Case Example 1: Officer Furlong searches a residence for evidence of illegal bookmaking pursuant to a search warrant. The officer obtained the warrant by submitting to a magistrate an affidavit containing statements known by the officer to be false.

Question: Is the search valid because it was conducted pursuant to a warrant?

Answer: No. By submitting a false affidavit, Officer Furlong did not act "in good faith." The search was thus improper, and whatever it turned up is inadmissible in evidence.

Case Example 2: Officer Cal Ebrate stops a motorist for a traffic violation. A computer check of the driver's license reveals the existence of an arrest warrant for the driver. Officer Ebrate places the driver under arrest, searches the car and finds illegal drugs. It later turns out that the computer record was wrong, and that an arrest warrant did not in fact exist.

Question: Are the illegal drugs admissible in evidence against the driver?

Answer: Yes. The officer acted in good-faith reliance on the computer record. The seizure was therefore valid even though the record was wrong. (Arizona v. Evans, U.S. Sup. Ct. 1995.)

15. If the Police Have a Warrant to Search My Backyard for Marijuana Plants, Can They Legally Search the Inside of My House as Well?

No. The police can only search the place described in a warrant, and usually can only seize whatever property the warrant describes. The police cannot search a house if the warrant specifies the backyard, nor can they search for weapons if the warrant specifies marijuana plants. However, this does not mean that police officers can only seize items listed in the warrant. Should police officers come across contraband or evidence of a crime that is not listed in the warrant in the course of searching for stuff that is listed, they can lawfully seize the unlisted items.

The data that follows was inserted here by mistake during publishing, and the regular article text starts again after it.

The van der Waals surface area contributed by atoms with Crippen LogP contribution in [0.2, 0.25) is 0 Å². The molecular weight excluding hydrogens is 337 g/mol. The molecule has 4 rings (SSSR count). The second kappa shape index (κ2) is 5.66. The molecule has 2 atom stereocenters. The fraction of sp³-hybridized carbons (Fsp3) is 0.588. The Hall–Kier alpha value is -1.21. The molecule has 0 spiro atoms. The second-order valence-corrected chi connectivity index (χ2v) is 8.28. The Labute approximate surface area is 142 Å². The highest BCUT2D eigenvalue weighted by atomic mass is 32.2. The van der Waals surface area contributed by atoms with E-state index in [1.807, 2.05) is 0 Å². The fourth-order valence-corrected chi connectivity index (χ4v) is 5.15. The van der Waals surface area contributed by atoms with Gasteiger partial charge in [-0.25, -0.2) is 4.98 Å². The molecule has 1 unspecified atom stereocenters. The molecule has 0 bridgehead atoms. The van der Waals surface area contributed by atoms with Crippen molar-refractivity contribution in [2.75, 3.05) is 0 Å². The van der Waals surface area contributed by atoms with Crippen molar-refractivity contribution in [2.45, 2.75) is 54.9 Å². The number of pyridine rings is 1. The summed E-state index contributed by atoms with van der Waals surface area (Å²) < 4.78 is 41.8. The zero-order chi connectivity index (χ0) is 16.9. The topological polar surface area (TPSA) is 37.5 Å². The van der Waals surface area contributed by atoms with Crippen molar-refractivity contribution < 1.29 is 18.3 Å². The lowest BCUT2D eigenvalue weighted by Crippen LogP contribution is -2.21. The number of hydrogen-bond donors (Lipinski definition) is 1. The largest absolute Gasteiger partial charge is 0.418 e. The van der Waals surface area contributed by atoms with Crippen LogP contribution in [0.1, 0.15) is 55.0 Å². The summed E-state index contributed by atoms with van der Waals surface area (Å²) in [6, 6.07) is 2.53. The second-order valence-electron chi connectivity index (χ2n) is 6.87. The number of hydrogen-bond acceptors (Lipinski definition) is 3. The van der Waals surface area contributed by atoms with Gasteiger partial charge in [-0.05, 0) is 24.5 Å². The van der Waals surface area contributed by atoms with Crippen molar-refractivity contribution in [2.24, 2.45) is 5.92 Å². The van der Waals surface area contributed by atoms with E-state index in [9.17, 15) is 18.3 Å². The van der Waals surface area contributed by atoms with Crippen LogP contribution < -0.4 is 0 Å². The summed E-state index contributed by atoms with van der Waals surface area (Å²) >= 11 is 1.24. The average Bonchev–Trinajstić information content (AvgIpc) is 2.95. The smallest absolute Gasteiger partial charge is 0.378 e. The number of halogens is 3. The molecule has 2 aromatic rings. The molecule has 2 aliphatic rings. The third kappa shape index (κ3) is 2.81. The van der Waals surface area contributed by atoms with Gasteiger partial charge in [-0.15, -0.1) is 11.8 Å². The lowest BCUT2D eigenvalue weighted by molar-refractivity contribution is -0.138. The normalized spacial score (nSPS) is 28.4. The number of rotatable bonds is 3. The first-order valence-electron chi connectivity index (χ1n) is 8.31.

"Well, Look What We Have Here"

The rule that police officers can seize items not listed in a search warrant in the course of searching for the stuff that is listed creates obvious disincentives for police to list all the items they hope to find. For example, perhaps a police officer suspects that a defendant carries a weapon, but can't establish probable cause to search for it. No problem. The officer can obtain a search warrant for other items, and then seize a weapon if the officer comes upon it in the course of the search. The defendant's only hope of invalidating the seizure of the weapon would be to convince a judge that the officer did not just happen to come across the weapon, but in fact searched for it.